Consumers getting natural gas relief

Consumers getting natural gas relief

Natural gas prices are dropping through the floor with no signs of stopping.

That’s good news for the 812,000 Ameren Illinois gas customers who have already seen the cost of the fuel deflate 35 percent in the last year. Natural gas prices are now hovering at their lowest levels since 2002.

And the utility now says its gas supply charge for April will be 42.05 cents per therm compared to the 51.94 cents a therm rate it was charging in March, a drop of 19 percent.

All this price deflation is being driven by America’s resurgence as a source of fossil fuels unlocked by enhanced extraction techniques, like fracking. The nation is now producing more oil than Saudi Arabia, for example, and is also the world’s top producer of natural gas.

“Natural gas prices continue to decline in the U.S. due to record levels of natural gas production coupled with relatively flat demand,” said Ken Dothage, director of gas supply for Ameren Illinois.

“U.S. prodution was up 11.5 percent from December 2013 to December 2014,” Dothage added. “This is good news for natural gas customers who are reaping the benefits.”

Those benefits are felt year-round by customers who cook with gas, use gas heaters for hot water or gas dryers to dry their clothes, uses which typically account for 20 percent of gas burned in the average home. Overall, today’s gas prices mean a family that uses the average of 745 therms a year of gas will save $75 on their annual energy bill.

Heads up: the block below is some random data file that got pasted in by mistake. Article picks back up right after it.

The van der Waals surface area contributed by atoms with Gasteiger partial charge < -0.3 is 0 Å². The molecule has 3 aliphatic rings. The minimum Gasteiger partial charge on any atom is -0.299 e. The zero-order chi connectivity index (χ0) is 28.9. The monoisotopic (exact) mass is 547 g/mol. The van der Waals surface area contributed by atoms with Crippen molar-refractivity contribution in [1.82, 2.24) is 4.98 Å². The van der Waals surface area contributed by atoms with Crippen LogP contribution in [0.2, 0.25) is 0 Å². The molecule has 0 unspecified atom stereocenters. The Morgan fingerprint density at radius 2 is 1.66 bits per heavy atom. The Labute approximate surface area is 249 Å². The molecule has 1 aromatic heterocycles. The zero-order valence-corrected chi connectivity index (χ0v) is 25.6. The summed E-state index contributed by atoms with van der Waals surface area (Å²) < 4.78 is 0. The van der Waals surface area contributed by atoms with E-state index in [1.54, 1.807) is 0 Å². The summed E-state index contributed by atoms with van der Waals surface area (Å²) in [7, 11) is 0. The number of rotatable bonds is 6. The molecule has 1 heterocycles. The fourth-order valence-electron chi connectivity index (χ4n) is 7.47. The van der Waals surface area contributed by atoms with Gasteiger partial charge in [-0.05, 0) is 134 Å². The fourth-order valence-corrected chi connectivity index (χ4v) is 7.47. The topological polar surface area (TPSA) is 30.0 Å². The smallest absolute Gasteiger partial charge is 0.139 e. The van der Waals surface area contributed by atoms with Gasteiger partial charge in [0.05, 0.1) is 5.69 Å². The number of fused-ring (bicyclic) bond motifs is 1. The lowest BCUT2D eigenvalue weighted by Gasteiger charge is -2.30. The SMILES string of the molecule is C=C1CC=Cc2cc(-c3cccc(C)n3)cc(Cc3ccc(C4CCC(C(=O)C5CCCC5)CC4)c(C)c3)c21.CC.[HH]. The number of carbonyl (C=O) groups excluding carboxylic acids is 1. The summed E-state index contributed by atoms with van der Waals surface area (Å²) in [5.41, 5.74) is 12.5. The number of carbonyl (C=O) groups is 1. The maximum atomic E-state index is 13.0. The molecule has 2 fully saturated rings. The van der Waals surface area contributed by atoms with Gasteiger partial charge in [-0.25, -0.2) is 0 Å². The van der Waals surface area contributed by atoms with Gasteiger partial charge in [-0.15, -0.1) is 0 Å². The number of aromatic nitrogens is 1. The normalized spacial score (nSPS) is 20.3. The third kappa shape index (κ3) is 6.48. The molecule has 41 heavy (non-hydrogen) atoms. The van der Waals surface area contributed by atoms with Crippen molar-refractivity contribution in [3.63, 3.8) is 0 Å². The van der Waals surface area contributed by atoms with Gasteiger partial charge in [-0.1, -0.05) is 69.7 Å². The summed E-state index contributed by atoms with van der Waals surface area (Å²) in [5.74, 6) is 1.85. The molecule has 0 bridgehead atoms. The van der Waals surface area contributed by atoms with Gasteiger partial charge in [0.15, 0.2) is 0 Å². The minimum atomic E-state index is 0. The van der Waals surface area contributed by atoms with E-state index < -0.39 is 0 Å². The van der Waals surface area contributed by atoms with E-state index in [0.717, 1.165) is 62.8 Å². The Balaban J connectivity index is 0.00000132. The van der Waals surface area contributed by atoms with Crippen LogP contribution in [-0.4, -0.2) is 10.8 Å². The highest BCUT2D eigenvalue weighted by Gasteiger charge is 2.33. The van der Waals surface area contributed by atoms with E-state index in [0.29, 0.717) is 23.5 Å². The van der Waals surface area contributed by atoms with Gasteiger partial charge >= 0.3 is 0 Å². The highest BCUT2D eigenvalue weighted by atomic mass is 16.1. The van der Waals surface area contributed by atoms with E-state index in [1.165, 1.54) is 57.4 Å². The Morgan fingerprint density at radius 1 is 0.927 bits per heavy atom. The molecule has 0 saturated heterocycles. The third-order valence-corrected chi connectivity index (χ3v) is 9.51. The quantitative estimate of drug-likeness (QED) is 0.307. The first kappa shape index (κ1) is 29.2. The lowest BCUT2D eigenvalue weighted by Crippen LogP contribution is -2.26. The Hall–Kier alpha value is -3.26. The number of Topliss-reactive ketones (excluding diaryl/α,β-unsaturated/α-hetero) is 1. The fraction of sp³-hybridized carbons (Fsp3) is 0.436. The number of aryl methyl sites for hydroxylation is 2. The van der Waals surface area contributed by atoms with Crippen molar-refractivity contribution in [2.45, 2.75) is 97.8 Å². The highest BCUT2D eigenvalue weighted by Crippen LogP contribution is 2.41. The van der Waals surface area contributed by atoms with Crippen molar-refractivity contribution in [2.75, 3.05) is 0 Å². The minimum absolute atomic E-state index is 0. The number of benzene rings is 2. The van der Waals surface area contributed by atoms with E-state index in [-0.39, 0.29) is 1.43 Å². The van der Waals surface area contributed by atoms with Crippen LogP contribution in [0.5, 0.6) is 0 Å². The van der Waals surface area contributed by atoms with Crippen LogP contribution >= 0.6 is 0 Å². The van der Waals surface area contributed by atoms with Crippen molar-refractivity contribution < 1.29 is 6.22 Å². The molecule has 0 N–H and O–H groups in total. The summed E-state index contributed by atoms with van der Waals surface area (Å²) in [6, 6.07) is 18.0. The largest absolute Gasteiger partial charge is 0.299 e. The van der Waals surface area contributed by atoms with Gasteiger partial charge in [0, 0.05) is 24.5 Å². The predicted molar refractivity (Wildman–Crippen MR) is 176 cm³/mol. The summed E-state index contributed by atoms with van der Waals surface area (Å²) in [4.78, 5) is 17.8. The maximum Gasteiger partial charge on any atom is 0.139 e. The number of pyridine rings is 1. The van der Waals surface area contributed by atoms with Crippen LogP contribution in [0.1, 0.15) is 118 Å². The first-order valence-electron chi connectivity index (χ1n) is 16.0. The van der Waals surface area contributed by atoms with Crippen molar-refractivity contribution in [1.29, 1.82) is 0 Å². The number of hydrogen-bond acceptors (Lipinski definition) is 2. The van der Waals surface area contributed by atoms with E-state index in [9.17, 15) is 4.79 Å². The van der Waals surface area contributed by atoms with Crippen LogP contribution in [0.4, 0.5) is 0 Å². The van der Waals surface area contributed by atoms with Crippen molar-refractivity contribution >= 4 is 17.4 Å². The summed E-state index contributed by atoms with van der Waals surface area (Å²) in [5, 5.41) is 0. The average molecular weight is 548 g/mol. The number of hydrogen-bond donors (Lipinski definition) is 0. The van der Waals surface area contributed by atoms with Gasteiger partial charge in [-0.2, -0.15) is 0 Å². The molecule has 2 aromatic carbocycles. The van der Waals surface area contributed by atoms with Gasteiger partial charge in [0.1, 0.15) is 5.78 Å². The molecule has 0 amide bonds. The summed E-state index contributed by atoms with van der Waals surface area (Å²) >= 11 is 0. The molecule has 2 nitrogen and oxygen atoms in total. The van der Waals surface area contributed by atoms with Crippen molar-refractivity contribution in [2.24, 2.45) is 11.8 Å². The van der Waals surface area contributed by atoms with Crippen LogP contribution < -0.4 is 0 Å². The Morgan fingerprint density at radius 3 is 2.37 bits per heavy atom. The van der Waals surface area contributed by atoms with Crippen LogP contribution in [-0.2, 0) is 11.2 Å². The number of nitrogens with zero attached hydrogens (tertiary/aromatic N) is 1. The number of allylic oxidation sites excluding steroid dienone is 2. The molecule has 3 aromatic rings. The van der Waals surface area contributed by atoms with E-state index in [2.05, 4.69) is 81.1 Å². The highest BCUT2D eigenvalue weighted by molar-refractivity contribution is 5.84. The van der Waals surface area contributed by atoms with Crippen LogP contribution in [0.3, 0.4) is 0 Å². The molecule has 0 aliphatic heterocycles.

Looking ahead, however, the biggest impact of gas prices is felt in the cost of heating our homes, and there is more good news there. Ameren Illinois goes natural gas shopping in the spring and summer, when prices are always lower, to lock in future supplies for winter and it’s enjoying a buyers’ market.

“The combination of our storage practices as well as just the lower supply costs really will benefit our customers,” said utility spokeswoman Marcelyn Love, looking ahead to the 2015-16 heating season. “This is an especially good time to buy natural gas.”

But even in this natural gas Garden of Eden, there is a serpent in the form of a price hike. While Ameren Illinois passes on the cost of the fuel without markup, it makes its profit on fees charged to deliver that gas to homes and businesses. The utility has a delivery rate increase request pending with the state’s energy regulators that would add between $3 and $6 a month to customer bills, based on pricing zones where they live and how much gas they burn.

If regulators sign off on the increase, it will take effect Jan. 1.

Share Button